Background: Two forms of environmental tobacco smoke (ETS) exposure have been described: second-hand smoke (SHS), which is the direct exposure to tobacco smoke; and third-hand smoke (THS), which is the exposure to residuals from tobacco smoke after the cigarette has been extinguished. The effects of SHS exposure on children’s respiratory health are known, but not of THS exposure. We evaluated the association between both exposures and respiratory complaints in children aged 0-13 years, and assessed whether the risk of respiratory complaints due to these exposures was higher in children with genetic predisposition for asthma compared to those without.
Methods: A cross-sectional survey (91 items) was performed in 10,000 families with a child aged 0-13 years living in South-Limburg, the Netherlands, assessing child and family characteristics, child’s respiratory health, and parental smoking behaviour. Data were analyzed with (adjusted) multiple logistic regressions.
Results: 1899 families responded. SHS exposure was not associated with an increased risk of respiratory complaints in children. THS exposure was associated with respiratory tract infections in the past 12 months (ORadjusted: 2.13; 95% CI: 1.04-4.36; p=0.04) and recent wheezing (ORadjusted: 2.61; 95%CI: 1.19-5.71; p=0.02) in children. There was no interaction between genetic predisposition for asthma and ETS exposure.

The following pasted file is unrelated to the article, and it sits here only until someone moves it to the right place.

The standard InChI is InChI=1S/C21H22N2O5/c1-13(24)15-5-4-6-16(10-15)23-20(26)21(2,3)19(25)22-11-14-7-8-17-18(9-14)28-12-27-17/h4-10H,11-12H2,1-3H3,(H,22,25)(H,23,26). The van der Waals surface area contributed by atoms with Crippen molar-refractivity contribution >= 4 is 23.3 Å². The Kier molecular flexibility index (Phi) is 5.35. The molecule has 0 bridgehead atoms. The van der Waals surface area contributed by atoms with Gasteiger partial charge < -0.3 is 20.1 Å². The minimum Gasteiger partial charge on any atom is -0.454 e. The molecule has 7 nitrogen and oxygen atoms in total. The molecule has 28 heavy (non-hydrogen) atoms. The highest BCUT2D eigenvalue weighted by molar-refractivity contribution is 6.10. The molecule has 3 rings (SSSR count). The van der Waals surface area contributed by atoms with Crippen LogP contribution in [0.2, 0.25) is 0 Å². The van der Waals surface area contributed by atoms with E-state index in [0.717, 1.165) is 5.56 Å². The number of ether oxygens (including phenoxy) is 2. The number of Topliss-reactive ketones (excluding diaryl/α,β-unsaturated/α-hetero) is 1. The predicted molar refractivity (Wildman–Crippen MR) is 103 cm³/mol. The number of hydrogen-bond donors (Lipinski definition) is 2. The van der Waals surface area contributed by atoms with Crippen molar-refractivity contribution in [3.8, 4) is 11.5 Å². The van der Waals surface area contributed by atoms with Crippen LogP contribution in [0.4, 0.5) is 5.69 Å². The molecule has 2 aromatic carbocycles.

Conclusions: Unlike previous studies, our study could not reveal a significant association between SHS exposure and an increased risk of respiratory complaints in children, most likely due to study limitations concerning cross-sectional design, response rate, selection bias and parental underreporting of SHS exposure to their children. THS exposure was significantly associated with an increased risk of respiratory complaints in children. This adds to the limited knowledge about the health effects of THS exposure in children and suggests that more research on this topic is needed. A genetic predisposition for asthma combined with ETS exposure did not increase the risk of respiratory complaints in children.